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This section is specifically for those people who end up with genuinely accidental litters. It does not explain how to ‘mate up’ rabbits in the safest way for the rabbits.
To do your best to prevent accidental litters, it is important to
~Ensure you know the gender of your rabbits. If you are unsure, keep getting vet checks, vet nurse checks and keep checking them yourself too.
~Ensure that babies of opposite sexes are kept completely separate as soon as you start to see any hormonal behaviour (such as spraying, mounting, marking, tail up). Specifically, they need to be apart once the boys testicles descend, which can be any age from 7 weeks onwards, but is more common around 10 weeks or so.
~Ensure your rabbits are secure in their accommodation and can not escape (particularly by digging or jumping out).
~Ensure that if you are bonding a neutered male with an unspayed female, that the male has been neutered at least 6 weeks previously.
If you do end up with a genuinely accidental litter then there is information you will need to know about the various important parts and times and different things you need to do.
Some people realise before the rabbit gives birth, that there is a potential for pregnancy (such as if an unneutered and unspayed female have somehow ended up together, such as a mis-sexing).
~Any unneutered and unspayed rabbits living together need to be separated as soon as the mistake is realised. Female rabbits are most receptive to being mated within the first 72 hours after giving birth. This is very unhealthy for the mum and the kits from both litters, so it’s important that the risk of this is minimised. This can only be done by keeping them completely separate (which means also no play dates or shared time out) once you realise the error.
~A rabbit’s gestation period is anything from 28-33 days, but normally a rabbit will kindle (give birth) on day 30-31. Day 1 would be considered the day after conception. If you know there is a risk of pregnancy, then count 35 days on from when the rabbits met and by the time those 35 days are up you will know there are no babies coming. If you know they have potentially been together, but don’t know when, then count 35 days on from when the rabbits were separated, and that will also give you the all clear by the time you get to 35 days after separation.
~Give mum plenty of hay from day 21 onwards until the babies leave the nest. Giving mum plenty of hay is important, because it allows her to build what will hopefully be a lovely nest. Mummy bunny may start nest building from a week or so before kindling, or she may wait until the day she kindles, or even after she has kindled. She will hopefully add fur to the nest too- which will likely be added at last minute.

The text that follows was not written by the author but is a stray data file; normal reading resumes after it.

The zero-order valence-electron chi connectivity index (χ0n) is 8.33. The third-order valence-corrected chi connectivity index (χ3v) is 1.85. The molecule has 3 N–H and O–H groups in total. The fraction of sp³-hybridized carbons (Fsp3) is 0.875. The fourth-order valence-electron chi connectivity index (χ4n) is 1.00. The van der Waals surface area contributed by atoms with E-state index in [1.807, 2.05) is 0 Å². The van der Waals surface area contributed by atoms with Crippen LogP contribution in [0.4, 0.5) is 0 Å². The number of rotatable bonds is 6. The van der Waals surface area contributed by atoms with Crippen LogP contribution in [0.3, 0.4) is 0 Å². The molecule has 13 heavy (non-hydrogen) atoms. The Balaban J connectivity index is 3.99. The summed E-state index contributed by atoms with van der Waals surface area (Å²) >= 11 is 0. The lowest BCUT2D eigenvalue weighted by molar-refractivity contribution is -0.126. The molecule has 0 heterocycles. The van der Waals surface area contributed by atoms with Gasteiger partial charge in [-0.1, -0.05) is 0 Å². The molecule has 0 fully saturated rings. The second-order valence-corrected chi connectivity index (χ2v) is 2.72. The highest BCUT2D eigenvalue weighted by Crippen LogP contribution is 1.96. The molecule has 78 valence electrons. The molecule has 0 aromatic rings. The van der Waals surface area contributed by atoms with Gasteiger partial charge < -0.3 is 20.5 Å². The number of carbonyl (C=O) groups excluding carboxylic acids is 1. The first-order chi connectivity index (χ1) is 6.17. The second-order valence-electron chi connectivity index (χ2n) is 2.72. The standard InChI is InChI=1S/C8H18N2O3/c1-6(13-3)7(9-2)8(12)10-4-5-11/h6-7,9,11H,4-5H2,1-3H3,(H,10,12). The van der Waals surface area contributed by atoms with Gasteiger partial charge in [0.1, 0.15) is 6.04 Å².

~On day 28 a nest box can be given. A nest box needs to be open at the top, be big enough for mum to turn around in, have shallow enough sides for mum to jump in and out, but have high enough sides for no babies to wriggle out. Something like a shoe box can be good for smaller rabbits. This should be placed in the bed area, or another appropriate area for mum to have her babies. It’s important to use lots of hay, but the hope is that mummy bunny will add to it and make her nest in there, which will help keep the babies safe. Mummy bunnies don’t always use their nest boxes though.
~Keep mummy bunny on the diet she is used to. You need to ensure that mum has no diet changes until after she kindles. At this point you will need to adjust the amount of food that she has (this will be covered in the later section).
~Keep all water sources well away from the nest. It’s not unheard of for babies to get dragged out of a nest or go wandering off and end up drowning in the water bowl, so however your mummy bunny accesses her water, it needs to be as far as possible away from the nest.
During Birth (and shortly after birth)
Kindling (giving birth) can be very hard on mummy bunny. It’s important to be ready and prepared.
~You need to have the emergency vets number available at all times, easily to hand. You also need to be able to get to the vets at any point.
~If you know when mum is likely to have her kittens, it is important to check her regularly to ensure she has not gotten into any trouble. Do not be invasive, or stress her out, but check her regularly, including overnight.
~Kindling, from start to finish, should take no more than 20 minutes. After 20 minutes, you need to seek immediate veterinary attention. Your rabbit may have a stuck kit, or a foetal giant, or just not be strong enough to deliver whatever is inside her.
~Mum will stand up whilst kindling, hopefully over the nest and have the babies in the nest. If mum has her babies outside the nest, then when she has finished kindling you need to move the baby to the nest. You do this by ensuring you have no strong smells on your hands (such as soap or another animal) stroking mum, and then swiftly moving the kitten (which is a baby rabbit) into the nest.